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Public-private housing finds success in other cities; to be considered in Tennessee

Despite housing shortages, hundreds of thousands of homes sit vacant in Tennessee. Homes are often abandoned due to upkeep costs, foreclosures or deceased owners. A proposed Tennessee law would allow local governments to put money into private investment funds to rehabilitate abandoned homes — or build new ones. It’s something other states have done successfully for years.

Minnesota started the Community Homeownership Impact Fund for affordable single and multi-family housing in 2004. It’s a partnership between government and the private sector to keep housing affordable. Instead of flipping houses for profit, private investors get government money to create funds that invest in affordable housing over the long term - 20 or 30 years.

“No matter where I travel in my state, there’s not a single part of the state that I go to where the legislators in that part of the state don’t say ‘we need more of what you do'," said Jennifer Ho, commissioner of Minnesota Housing since 2019.

"In that regard I think there is a bipartisan understanding that we have to get housing right if we want to have a better economy, we have to get housing right for kids to do better in school,” she said. “We’ve got to get housing right if we want aging parents to age well in communities of their choice. There’s really not much that we want to get right that we can do without getting the housing system to work right.”

In 2023, more than 200 households were assisted by the fund and about 5,500 people have been helped since its creation in 2004.

“It might be workforce in one community and it might be senior housing in another community and it might be homelessness acutely in other communities, but every community can see they have an array of housing needs and so investing in Minnesota housing is an important way for us to solve those,” Ho said.

Charlotte, North Carolina, has a similar fund, the Housing Impact Fund, which has supported more than 1,500 units. Homes built with the Housing Impact Fund must remain affordable for 20 to 30 years.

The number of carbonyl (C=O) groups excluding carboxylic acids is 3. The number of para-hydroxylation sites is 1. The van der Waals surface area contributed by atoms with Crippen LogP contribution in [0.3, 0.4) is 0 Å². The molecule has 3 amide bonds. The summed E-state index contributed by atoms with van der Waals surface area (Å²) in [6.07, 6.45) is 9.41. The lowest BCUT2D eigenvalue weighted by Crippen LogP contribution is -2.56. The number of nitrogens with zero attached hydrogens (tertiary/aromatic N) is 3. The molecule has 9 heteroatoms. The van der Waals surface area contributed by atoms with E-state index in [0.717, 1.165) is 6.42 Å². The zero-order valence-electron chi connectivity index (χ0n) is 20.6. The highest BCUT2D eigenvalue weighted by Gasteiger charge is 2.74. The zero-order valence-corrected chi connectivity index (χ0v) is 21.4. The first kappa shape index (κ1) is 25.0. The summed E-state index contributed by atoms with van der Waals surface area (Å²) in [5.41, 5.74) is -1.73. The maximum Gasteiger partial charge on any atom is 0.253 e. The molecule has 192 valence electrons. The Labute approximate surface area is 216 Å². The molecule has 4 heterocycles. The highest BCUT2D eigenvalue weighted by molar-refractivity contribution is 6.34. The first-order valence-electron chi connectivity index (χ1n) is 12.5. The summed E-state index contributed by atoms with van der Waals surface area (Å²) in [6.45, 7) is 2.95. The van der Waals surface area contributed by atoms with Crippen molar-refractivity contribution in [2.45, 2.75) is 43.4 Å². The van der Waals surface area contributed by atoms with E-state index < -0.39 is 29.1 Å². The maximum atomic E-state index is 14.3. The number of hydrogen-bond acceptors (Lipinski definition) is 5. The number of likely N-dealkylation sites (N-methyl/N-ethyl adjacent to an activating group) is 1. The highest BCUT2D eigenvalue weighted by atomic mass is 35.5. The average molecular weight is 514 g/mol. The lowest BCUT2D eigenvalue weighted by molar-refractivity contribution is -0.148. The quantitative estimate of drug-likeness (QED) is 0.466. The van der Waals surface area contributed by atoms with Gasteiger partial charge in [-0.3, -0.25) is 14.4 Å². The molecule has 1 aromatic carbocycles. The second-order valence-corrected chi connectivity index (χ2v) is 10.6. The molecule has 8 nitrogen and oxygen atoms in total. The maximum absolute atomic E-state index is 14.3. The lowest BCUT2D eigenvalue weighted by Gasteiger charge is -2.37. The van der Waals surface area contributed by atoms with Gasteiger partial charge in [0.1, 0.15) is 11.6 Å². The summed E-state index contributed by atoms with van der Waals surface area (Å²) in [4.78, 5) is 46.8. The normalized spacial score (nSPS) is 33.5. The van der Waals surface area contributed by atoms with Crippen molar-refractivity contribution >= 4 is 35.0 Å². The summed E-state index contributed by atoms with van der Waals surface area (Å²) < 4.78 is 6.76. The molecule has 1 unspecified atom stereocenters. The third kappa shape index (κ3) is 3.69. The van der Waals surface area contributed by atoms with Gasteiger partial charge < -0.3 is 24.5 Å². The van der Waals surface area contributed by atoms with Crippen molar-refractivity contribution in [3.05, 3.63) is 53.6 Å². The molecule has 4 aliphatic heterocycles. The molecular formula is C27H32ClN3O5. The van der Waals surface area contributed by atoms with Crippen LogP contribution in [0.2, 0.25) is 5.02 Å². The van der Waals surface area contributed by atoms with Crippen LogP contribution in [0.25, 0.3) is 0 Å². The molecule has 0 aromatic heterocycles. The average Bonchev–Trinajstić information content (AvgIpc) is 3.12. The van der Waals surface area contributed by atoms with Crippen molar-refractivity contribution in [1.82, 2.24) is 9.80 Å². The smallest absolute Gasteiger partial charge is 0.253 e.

Lawmakers in Tennessee introduced a bill that would allow local governments to provide credit support to bonds and use those proceeds to support the private sector in creating and preserving affordable workforce housing. So, Knoxville, for example, would create a planned project with its Industrial Development Board to create affordable housing or rehabilitate abandoned homes. Private investors would be able to petition the city for that work and be repaid for it.

Currently, local governments can already do this for economic development projects. The proposed bill would increase those parameters to include affordable housing.

“Tennessee is one of the states that is growing and we haven’t kept up with affordable housing or just the housing supply. There’s a huge huge need for that and it isn’t just a local problem, it is a state problem,” said Rep. Caleb Hemmer from Nashville, who sponsored the bill. “That’s one of the great things about my bill is it allows local governments the ability to create specific solutions. The needs of Nashville are much different than the needs of Sevier County. Each area has the same problem but different solutions and that’s why we’re looking to create something from the state to allow for local solutions and give them more tools in their toolbox to solve for the attainable, affordable housing crisis we have in this state.”

With this legislation, vacant units could be rehabilitated through grants and loans from local governments. Currently, 11%, or over 360,000 homes, sit vacant in Tennessee according to data from the 2020 Census. Knox County has about 15,000 vacant units, and Sevier County has 16,000.

Tennessee has various bills under consideration this year for infrastructure and housing. One bill that remains frozen in congressional committees would require a county to remit 20% of collected mortgage taxes for the purpose of low-interest or zero-interest loans for construction of affordable housing.

“We’re just kind of dipping our toe in the water at this point and trying to get something done at this point in hopes of building momentum to do other projects and other initiatives next year,” Hemmer said.

Two housing bills failed in the House during March: one that would establish a grant for first-time home buyers; and another that would allow local governments to require affordable housing to be built.

Riley was born in Wisconsin before moving to Tennessee at a young age to live in Nashville. She is a recent graduate from the University of Tennessee-Knoxville, where she graduated with a Magna Cum Laude degree in Journalism and Electronic Media. Riley started at WUOT as a news intern in 2021 before working with donor relations and becoming the weekend announcer.